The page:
Richard Downing: Economics, Advocacy and Social Reform in Australia

Front Cover
Melbourne University Press, 2001 - Biography & Autobiography - 346 pages
0 Reviews
Richard 'Dick' Downing (1915-1975) was an influential and intriguing figure in Australian public life. In addition to his professional standing, many people will remember the high regard in which ordinary Australians held him. Today, such esteem for a public figure, let alone an economist, seems barely credible.
Like H. C. 'Nugget' Coombs, Downing was one of the generation of capable young men whom World War II catapulted into positions of prominence. He was Professor of Economics at the University of Melbourne for twenty-one years, the highly respected if controversial Chairman of the ABC from 1973 until his untimely death, and a prominent advocate for a wide range of social policy reforms frorn the 1950s to the 1970s.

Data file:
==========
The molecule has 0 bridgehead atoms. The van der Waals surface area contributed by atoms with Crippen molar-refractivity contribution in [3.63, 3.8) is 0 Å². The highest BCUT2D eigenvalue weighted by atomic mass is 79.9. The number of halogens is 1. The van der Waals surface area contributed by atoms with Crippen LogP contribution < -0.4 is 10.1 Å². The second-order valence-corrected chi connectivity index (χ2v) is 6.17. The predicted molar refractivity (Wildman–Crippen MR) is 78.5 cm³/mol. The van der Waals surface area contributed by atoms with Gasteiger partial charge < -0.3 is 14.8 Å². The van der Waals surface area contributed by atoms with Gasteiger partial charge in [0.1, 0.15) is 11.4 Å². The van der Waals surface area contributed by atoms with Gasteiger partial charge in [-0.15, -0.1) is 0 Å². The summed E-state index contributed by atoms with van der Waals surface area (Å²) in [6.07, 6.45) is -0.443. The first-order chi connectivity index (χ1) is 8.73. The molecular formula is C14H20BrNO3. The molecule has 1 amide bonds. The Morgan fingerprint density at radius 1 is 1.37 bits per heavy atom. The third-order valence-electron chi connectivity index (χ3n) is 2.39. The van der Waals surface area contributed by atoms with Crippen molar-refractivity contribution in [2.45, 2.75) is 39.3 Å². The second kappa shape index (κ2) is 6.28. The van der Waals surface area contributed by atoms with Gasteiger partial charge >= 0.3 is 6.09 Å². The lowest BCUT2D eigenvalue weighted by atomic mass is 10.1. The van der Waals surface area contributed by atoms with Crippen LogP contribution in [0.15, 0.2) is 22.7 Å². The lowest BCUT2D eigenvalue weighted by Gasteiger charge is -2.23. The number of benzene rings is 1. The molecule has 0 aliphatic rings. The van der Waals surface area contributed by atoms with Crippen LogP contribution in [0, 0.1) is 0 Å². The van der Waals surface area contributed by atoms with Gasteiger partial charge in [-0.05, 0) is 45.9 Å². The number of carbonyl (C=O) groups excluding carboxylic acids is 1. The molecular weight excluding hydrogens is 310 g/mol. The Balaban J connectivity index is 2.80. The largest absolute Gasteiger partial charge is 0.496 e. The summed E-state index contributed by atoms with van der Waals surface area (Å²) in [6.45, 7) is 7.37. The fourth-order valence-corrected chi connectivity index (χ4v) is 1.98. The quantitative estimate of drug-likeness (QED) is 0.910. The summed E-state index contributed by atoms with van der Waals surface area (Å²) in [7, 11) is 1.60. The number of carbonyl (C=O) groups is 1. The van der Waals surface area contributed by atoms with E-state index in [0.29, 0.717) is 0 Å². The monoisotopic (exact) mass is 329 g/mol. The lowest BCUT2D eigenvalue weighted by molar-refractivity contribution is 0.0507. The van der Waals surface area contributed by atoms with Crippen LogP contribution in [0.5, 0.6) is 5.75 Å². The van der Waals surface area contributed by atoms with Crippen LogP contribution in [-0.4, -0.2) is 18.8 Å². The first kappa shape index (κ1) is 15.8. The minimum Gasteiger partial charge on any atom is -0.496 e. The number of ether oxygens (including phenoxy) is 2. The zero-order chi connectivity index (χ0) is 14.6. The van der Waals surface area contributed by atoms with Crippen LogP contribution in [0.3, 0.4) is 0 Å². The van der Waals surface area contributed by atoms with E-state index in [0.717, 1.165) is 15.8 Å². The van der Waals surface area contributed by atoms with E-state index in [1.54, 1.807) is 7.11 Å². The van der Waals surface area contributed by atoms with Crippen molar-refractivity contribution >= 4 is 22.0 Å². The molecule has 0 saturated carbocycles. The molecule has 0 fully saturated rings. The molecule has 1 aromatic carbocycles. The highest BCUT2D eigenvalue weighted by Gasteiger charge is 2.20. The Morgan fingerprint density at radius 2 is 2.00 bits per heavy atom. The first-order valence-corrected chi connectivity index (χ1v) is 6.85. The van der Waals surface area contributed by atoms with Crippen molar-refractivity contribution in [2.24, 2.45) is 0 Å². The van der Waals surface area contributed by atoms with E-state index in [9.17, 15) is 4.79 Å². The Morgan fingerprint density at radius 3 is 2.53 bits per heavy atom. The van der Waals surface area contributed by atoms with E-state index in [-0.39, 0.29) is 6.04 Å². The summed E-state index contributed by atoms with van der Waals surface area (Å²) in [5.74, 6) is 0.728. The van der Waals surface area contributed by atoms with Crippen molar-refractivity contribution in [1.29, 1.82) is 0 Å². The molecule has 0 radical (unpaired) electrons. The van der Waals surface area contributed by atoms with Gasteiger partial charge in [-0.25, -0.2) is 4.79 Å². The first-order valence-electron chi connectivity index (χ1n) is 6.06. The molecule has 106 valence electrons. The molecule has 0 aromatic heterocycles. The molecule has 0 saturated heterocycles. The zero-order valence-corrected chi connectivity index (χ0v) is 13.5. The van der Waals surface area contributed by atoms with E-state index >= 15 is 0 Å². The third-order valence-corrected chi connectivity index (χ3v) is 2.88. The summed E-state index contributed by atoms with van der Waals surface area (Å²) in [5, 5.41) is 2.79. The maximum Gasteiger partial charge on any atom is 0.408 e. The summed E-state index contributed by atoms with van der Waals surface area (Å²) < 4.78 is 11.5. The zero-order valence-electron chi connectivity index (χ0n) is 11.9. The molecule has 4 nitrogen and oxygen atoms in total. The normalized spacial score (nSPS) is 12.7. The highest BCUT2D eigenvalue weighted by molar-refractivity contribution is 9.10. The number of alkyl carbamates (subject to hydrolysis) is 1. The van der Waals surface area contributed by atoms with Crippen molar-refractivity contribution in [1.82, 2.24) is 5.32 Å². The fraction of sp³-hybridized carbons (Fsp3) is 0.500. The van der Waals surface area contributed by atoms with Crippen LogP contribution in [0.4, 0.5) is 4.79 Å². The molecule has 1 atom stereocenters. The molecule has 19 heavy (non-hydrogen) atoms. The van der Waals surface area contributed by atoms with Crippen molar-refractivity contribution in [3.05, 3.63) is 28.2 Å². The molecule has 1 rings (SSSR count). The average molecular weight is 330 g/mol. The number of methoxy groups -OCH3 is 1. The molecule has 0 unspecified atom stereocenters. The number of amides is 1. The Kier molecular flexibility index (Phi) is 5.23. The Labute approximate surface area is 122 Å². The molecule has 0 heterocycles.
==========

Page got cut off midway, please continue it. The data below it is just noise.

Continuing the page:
In this biography of Downing, Nicholas Brown is particularly interested to examine his rich and complex contributions to public debate in Australia. Downing's interests ranged widely, from economics to the arts and education, and their expression has much to tell us about Australian politics and society. Readers will find many revealing insights into the discussion and formation of public policy during the post-war decades, and into a particular style of Australian liberalism. The story of Richard Downing's life will fascinate readers, and its telling illuminates many aspects of contemporary Australian history.

From inside the book

What people are saying - Write a review

We haven't found any reviews in the usual places.


The next generation
Atheism hedonism nihilisim
Mr Downing does his best work in a rose garden

6 other sections not shown

Common terms and phrases

References to this book

Bibliographic information